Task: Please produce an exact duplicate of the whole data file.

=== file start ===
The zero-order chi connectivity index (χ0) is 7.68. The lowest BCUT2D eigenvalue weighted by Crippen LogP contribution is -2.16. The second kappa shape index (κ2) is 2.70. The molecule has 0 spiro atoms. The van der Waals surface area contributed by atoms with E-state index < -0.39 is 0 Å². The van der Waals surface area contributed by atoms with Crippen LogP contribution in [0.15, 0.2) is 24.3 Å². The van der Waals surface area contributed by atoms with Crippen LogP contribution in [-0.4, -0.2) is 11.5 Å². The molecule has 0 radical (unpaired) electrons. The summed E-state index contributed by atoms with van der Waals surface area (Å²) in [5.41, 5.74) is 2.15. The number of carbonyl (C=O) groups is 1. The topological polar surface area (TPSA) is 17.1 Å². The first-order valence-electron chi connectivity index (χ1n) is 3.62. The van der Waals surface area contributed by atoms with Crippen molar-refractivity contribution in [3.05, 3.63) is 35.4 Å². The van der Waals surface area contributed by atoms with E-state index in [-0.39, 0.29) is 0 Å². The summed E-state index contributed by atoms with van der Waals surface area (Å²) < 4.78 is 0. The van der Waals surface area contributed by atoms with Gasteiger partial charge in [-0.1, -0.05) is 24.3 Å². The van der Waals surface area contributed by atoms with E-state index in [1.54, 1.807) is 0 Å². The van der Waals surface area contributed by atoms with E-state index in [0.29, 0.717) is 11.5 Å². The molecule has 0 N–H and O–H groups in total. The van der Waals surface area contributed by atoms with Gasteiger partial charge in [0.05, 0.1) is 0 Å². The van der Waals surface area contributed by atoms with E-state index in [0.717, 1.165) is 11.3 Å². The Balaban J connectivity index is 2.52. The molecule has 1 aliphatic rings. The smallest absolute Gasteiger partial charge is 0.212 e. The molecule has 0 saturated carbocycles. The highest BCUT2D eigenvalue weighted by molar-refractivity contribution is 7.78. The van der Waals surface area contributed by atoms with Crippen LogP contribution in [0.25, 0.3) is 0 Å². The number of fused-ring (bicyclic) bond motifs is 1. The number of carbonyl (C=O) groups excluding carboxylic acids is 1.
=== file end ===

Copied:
The zero-order chi connectivity index (χ0) is 7.68. The lowest BCUT2D eigenvalue weighted by Crippen LogP contribution is -2.16. The second kappa shape index (κ2) is 2.70. The molecule has 0 spiro atoms. The van der Waals surface area contributed by atoms with E-state index < -0.39 is 0 Å². The van der Waals surface area contributed by atoms with Crippen LogP contribution in [0.15, 0.2) is 24.3 Å². The van der Waals surface area contributed by atoms with Crippen LogP contribution in [-0.4, -0.2) is 11.5 Å². The molecule has 0 radical (unpaired) electrons. The summed E-state index contributed by atoms with van der Waals surface area (Å²) in [5.41, 5.74) is 2.15. The number of carbonyl (C=O) groups is 1. The topological polar surface area (TPSA) is 17.1 Å². The first-order valence-electron chi connectivity index (χ1n) is 3.62. The van der Waals surface area contributed by atoms with Crippen molar-refractivity contribution in [3.05, 3.63) is 35.4 Å². The van der Waals surface area contributed by atoms with E-state index in [-0.39, 0.29) is 0 Å². The summed E-state index contributed by atoms with van der Waals surface area (Å²) < 4.78 is 0. The van der Waals surface area contributed by atoms with Gasteiger partial charge in [-0.1, -0.05) is 24.3 Å². The van der Waals surface area contributed by atoms with E-state index in [1.54, 1.807) is 0 Å². The van der Waals surface area contributed by atoms with E-state index in [0.29, 0.717) is 11.5 Å². The molecule has 0 N–H and O–H groups in total. The van der Waals surface area contributed by atoms with Gasteiger partial charge in [0.05, 0.1) is 0 Å². The van der Waals surface area contributed by atoms with E-state index in [0.717, 1.165) is 11.3 Å². The Balaban J connectivity index is 2.52. The molecule has 1 aliphatic rings. The smallest absolute Gasteiger partial charge is 0.212 e. The molecule has 0 saturated carbocycles. The highest BCUT2D eigenvalue weighted by molar-refractivity contribution is 7.78. The van der Waals surface area contributed by atoms with Crippen LogP contribution in [0.25, 0.3) is 0 Å². The number of fused-ring (bicyclic) bond motifs is 1. The number of carbonyl (C=O) groups excluding carboxylic acids is 1.